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TAP Portugal Privatization Confirmation Attracts Strong Contenders

TAP's privatization efforts are attracting a wide-range of interested purchasers.

TAP’s first flight from the Azores arriving in Boston. (Photo: TAP Air Portugal)

Portuguese flag carrier TAP Portugal is the latest European airline to garner interest in a region undergoing consolidation. The Portuguese government has had plans to privatize or partially privatize the national carrier for some time. In June, the Minister of Finance of Portugal Fernando Medina indicated that there was ‘no rush’ for the sale to be completed and that the government would “ensure a privatization process that reinforces TAP’s strategic role in the Portuguese economy.”

In the last week, the Portuguese cabinet approved consideration of a privatization strategy that would see at least 51 percent of the carrier offered for sale. The Financial Times reported that the move could see a ‘potential bidding war’ between Air France-KLM and IAG (International Airlines Group), the parent company of British Airways.

IAG’s chief executive Luis Gallego said: “We’ll have to study the process [of privatisation] and carefully consider the details, but we feel optimistic and believe that TAP can become another success story within IAG.” Reuters reported an Air France-KLM spokesperson confirming that the consortium maintained a ‘strong interest’ in purchasing TAP Portugal following the announcement of its bid for 19.9 percent of SAS this week. The bid for part of SAS is dependent on approval from European and U.S. regulators.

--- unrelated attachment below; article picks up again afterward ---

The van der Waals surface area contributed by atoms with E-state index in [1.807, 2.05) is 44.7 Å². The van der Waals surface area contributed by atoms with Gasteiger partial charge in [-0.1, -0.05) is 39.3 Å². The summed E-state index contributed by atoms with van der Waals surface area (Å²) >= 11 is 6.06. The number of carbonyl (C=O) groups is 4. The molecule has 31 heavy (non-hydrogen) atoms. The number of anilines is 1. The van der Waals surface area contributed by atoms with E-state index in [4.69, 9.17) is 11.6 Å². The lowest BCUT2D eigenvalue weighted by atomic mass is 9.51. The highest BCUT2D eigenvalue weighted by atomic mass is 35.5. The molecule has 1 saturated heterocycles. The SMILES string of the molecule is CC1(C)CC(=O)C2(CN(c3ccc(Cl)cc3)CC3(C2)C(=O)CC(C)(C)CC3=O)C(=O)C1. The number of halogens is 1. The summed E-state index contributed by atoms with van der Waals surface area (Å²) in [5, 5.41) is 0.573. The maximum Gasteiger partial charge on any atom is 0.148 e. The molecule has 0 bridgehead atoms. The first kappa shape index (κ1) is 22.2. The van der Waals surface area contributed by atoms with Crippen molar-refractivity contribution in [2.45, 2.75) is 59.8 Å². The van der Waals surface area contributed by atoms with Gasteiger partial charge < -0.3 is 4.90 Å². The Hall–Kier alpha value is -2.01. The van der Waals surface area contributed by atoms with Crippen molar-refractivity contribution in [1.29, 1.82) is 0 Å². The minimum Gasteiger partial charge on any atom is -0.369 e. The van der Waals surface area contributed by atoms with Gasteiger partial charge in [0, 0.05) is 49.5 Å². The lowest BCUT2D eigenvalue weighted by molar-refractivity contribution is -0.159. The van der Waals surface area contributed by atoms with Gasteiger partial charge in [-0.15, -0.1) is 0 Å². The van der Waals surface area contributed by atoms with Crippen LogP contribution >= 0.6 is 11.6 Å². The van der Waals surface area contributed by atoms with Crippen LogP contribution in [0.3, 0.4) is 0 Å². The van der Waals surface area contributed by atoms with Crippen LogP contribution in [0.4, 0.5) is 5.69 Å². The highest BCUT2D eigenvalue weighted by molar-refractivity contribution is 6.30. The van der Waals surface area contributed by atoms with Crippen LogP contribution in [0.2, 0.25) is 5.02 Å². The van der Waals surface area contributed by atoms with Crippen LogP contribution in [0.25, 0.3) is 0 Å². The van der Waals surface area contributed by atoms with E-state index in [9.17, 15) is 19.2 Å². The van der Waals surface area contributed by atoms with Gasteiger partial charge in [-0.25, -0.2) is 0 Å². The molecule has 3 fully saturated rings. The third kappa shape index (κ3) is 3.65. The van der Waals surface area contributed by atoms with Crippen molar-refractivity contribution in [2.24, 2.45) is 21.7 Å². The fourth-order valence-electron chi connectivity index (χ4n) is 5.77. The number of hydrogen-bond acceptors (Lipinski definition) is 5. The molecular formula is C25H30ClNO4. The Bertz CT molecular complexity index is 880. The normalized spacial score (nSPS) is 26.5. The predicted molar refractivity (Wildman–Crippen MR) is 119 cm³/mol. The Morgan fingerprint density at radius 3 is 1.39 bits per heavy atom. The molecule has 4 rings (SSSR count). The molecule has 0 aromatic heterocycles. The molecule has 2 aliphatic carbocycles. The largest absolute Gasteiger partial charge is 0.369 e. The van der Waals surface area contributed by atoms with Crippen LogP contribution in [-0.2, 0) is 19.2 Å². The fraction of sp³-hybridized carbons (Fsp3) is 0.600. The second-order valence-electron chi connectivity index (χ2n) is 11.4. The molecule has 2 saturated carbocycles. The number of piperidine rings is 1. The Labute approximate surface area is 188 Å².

Lufthansa Group Looks at Options

Reuters also reported that TAP Portugal’s Star Alliance partner airline Lufthansa may also be a contender for the Portuguese airline. The Air France-KLM stake in SAS announced this week is set to see the Scandinavian carrier exit the Star Alliance in the near future. The German airline consortium has previously announced plans to invest in Italian carrier ITA Airways. The deal would see Lufthansa take a 41 percent stake in ITA Airways which is currently sitting with European regulators.

The delay in approval for the Lufthansa-ITA Airways deal was questioned last month by Italian Prime Minister Giorgia Meloni. “Something curious is going on,” Reuters reported Prime Minister Meloni saying at the G20 summit in September. “The same European Commission which asked us for years to find a solution to the ITA problem then blocks it when we do come up with a solution. So we don’t really understand, and we would like an answer.” In response, the European Commission noted that the Lufthansa-ITA Airways deal had yet to be lodged with the Commission.

Reuters cites a source ‘with knowledge of the Portuguese government’s position as saying “One thing is certain: Portugal would want the buyer of TAP to be a reputable and strong airline…and at the same time enhance not only the Lisbon hub, but also other airports like Porto.” There appears to be some way to go with the privatization of TAP Portugal and with three high profile airline consortiums showing interest it will have an influential impact on the European airline landscape.

John Flett

Author

  • John Flett

    John has always had a passion for aviation and through a career with Air New Zealand has gained a strong understanding of aviation operations and the strategic nature of the industry. During his career with the airline, John held multiple leadership roles and was involved in projects such as the introduction of both the 777-200 and -300 type aircraft and the development of the IFE for the 777-300. He was also part of a small team who created and published the internal communications magazines for Air New Zealand’s pilots, cabin crew and ground staff balancing a mix of corporate and social content. John is educated to postgraduate level achieving a masters degree with Distinction in Airline and Airport Management. John is currently the course director of an undergraduate commercial pilot training programme at a leading London university. In addition he is contracted as an external instructor for IATA (International Air Transport Association) and a member of the Heathrow Community Fund’s ‘Communities for Tomorrow’ panel.

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